n March 2020 I attended a conference where Education 4.0 was the workshop topic. It was hosted for the University of Derby by the influential researcher Gilly Salmon. Salmon introduced and scaffolded the workshop with the image above relating to Education 4.0 and aspects of a recent paper (see below) about this topic and added that we should be exploring future trends to try to ‘see’ where we as educators and educational researchers should be responding to and “mapping alternatives” and, ”shaping desired futures.”
It was a really welcome sentiment. My discipline is product design where future forecasting of humans ‘wants and needs’ is a fundamental part of everyday product development. In product design and fashion, the prediction of future trends is a valuable commodity and big business. Artists and designers have been active in providing ideas and visions for future scenarios. I would like to share a couple of examples of artistic foresight around education.
Issac Asimov – The Fun They Had in 1954
I am an unapologetic sci-fi fan with examples of sci-fi writing, filmmaking and art predicting the future with unsettling accuracy. I have been reading short stories by writer and professor of biochemistry, Issac Asimov. One particular story, ’The fun they had” provides a stark reflection on the current direction of flow of the future of education given our sudden need to deploy remote delivery of teaching and assessment.
The story was written by Asimov in 1951 for a children’s newspaper. The story is set in 2157 and focusses on the discussions between of an eleven-year-old girl and her neighbour after they discover a ‘real book’ in the attic of his house. The children recall stories told to them by their grandparents of days when children used to enjoy learning together in groups of similar age and attend schools, rather than study at home on their own with a dedicated automated tutor. There is a fantastic line, “A man, how could a man be a teacher?”, the reply was, “well, he just told the boys and girls things and gave them homework and asked them questions.”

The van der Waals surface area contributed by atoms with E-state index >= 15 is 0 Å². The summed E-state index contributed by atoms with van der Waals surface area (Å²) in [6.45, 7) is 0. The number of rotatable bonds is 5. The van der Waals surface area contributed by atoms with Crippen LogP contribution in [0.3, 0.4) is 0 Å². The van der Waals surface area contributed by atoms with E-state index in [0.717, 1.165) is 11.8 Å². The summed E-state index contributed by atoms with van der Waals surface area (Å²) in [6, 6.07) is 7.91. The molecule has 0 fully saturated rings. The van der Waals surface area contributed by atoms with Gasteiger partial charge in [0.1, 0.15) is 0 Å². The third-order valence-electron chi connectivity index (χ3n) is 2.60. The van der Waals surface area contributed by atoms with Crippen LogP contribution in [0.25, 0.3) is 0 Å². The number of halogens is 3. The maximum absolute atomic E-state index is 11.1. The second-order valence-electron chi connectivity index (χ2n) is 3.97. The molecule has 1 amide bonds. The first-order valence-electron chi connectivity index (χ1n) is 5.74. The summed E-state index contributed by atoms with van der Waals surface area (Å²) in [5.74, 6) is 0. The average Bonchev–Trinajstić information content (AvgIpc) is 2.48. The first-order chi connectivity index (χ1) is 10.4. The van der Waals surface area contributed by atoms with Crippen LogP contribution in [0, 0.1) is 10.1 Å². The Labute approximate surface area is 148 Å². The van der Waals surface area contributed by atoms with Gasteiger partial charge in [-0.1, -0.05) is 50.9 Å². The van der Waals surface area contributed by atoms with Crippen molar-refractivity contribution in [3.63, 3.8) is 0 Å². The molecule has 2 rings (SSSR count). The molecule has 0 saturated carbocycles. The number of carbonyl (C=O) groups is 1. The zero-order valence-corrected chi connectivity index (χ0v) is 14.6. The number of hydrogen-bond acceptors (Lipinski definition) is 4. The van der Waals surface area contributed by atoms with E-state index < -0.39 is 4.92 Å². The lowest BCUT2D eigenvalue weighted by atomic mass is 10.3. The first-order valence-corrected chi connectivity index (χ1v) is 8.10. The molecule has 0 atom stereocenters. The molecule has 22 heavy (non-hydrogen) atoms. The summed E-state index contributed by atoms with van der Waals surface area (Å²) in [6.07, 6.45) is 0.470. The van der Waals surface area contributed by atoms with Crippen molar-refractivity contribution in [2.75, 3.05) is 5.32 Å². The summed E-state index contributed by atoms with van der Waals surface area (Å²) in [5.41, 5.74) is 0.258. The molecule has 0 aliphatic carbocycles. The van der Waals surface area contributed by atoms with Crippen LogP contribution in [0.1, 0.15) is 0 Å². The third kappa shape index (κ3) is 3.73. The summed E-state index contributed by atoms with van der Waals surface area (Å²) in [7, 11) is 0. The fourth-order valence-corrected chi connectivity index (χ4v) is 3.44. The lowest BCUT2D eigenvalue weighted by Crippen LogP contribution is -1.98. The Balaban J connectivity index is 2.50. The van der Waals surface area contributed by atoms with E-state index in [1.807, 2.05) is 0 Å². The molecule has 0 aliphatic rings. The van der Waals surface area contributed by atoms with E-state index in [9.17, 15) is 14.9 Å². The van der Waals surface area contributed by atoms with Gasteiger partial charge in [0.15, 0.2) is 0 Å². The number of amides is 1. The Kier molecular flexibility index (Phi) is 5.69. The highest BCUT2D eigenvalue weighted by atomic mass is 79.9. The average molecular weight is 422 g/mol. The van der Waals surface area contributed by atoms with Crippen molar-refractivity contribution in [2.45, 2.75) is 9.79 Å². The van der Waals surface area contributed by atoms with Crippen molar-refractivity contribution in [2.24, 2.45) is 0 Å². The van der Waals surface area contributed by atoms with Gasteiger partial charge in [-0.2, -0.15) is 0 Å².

Foresight from 1899
Another example of foresight from the artistic community, this time from over a century ago providing a futuristic vision of the year 2000, now twenty years in the past. Asimov was involved in the reprint of postcards painted by French artists between 1899 and 1910 in book called, ‘Futuredays: A Nineteenth Century Vision of the Year 2000’. It was reprinted in 1986 with commentary from Asimov.
The outbreak of Covid-19 has accelerated online delivery with many of us as educators trying out shiny new platforms, video conferencing apps and software. As I reflect on these artistic predictions of the future I see that it is easiest to create exactly the systematic, remote, robotic, MCQ, impersonal form of education depicted. Let’s all keep it as human as possible. We are often required to deliver through screens, one to many, but let’s keep one to one in mind as we connect human to human, not interface to interface.
So how do we respond as educators? It occurs to me as we grapple for, and with, technology that to some degree we respond by delivering what technology offers and we can easily become constrained by those boundaries. To protect the future experience of learning (and teaching) perhaps now is the time to start influencing EdTech to deliver what we would ideally use in future learning scenarios.
As an educator who really enjoys the craft, art and joy teaching, I truly hope we can keep some of the fun we used to have.
Asimov, I. and Côté, J.M., 1986. Futuredays: A nineteenth-century vision of the year 2000. H. Holt.
Image 1 From Gilly Salmon’s World Café slides, Online Learning Summit. March 2020. “Growing your university online; routes to student success. Explore ‘what’s next’ rather than ‘what’s now’ for students, graduates, staff, curriculum, technology”
Image 2 ‘At School’ from Futuredays: A nineteenth-century vision of the year 2000, available at https://publicdomainreview.org/collection/a-19th-century-vision-of-the-year-2000
Link to the short story, ‘The Fun They Had’, on the Internet Archive https://bit.ly/34gWEQ5